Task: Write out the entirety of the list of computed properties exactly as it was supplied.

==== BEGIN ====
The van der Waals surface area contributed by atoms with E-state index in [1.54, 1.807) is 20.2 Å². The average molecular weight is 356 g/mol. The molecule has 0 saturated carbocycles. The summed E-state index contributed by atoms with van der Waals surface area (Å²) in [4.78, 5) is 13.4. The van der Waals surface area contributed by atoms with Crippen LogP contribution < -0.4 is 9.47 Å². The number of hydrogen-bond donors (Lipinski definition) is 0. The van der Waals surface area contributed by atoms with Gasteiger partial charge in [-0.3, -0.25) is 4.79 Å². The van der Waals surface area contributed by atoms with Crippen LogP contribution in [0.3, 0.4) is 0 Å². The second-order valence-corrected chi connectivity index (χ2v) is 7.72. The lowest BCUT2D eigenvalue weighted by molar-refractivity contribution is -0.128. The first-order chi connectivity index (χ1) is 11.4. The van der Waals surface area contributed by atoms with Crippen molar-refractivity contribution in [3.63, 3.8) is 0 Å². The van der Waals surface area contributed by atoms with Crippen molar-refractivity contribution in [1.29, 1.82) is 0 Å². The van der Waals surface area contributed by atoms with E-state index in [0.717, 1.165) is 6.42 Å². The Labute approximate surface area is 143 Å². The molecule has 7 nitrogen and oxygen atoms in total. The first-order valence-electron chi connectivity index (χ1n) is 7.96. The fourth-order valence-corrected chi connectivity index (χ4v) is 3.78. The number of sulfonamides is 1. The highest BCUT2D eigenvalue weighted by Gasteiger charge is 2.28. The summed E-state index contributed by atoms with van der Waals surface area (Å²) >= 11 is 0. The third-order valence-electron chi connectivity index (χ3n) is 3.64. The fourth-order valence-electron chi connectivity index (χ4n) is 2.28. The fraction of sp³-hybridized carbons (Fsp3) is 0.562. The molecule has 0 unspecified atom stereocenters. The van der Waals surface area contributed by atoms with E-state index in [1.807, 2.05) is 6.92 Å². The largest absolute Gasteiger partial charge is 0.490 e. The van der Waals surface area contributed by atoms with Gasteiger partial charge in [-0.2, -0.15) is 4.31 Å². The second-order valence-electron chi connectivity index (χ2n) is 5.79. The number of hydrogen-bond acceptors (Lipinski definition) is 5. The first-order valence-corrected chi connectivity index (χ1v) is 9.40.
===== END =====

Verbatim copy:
The van der Waals surface area contributed by atoms with E-state index in [1.54, 1.807) is 20.2 Å². The average molecular weight is 356 g/mol. The molecule has 0 saturated carbocycles. The summed E-state index contributed by atoms with van der Waals surface area (Å²) in [4.78, 5) is 13.4. The van der Waals surface area contributed by atoms with Crippen LogP contribution < -0.4 is 9.47 Å². The number of hydrogen-bond donors (Lipinski definition) is 0. The van der Waals surface area contributed by atoms with Gasteiger partial charge in [-0.3, -0.25) is 4.79 Å². The van der Waals surface area contributed by atoms with Crippen LogP contribution in [0.3, 0.4) is 0 Å². The second-order valence-corrected chi connectivity index (χ2v) is 7.72. The lowest BCUT2D eigenvalue weighted by molar-refractivity contribution is -0.128. The first-order chi connectivity index (χ1) is 11.4. The van der Waals surface area contributed by atoms with Crippen molar-refractivity contribution in [3.63, 3.8) is 0 Å². The van der Waals surface area contributed by atoms with Crippen molar-refractivity contribution in [1.29, 1.82) is 0 Å². The van der Waals surface area contributed by atoms with E-state index in [0.717, 1.165) is 6.42 Å². The Labute approximate surface area is 143 Å². The molecule has 7 nitrogen and oxygen atoms in total. The first-order valence-electron chi connectivity index (χ1n) is 7.96. The fourth-order valence-corrected chi connectivity index (χ4v) is 3.78. The number of sulfonamides is 1. The highest BCUT2D eigenvalue weighted by Gasteiger charge is 2.28. The summed E-state index contributed by atoms with van der Waals surface area (Å²) >= 11 is 0. The third-order valence-electron chi connectivity index (χ3n) is 3.64. The fourth-order valence-electron chi connectivity index (χ4n) is 2.28. The fraction of sp³-hybridized carbons (Fsp3) is 0.562. The molecule has 0 unspecified atom stereocenters. The van der Waals surface area contributed by atoms with E-state index in [1.807, 2.05) is 6.92 Å². The largest absolute Gasteiger partial charge is 0.490 e. The van der Waals surface area contributed by atoms with Gasteiger partial charge in [-0.2, -0.15) is 4.31 Å². The second-order valence-electron chi connectivity index (χ2n) is 5.79. The number of hydrogen-bond acceptors (Lipinski definition) is 5. The first-order valence-corrected chi connectivity index (χ1v) is 9.40.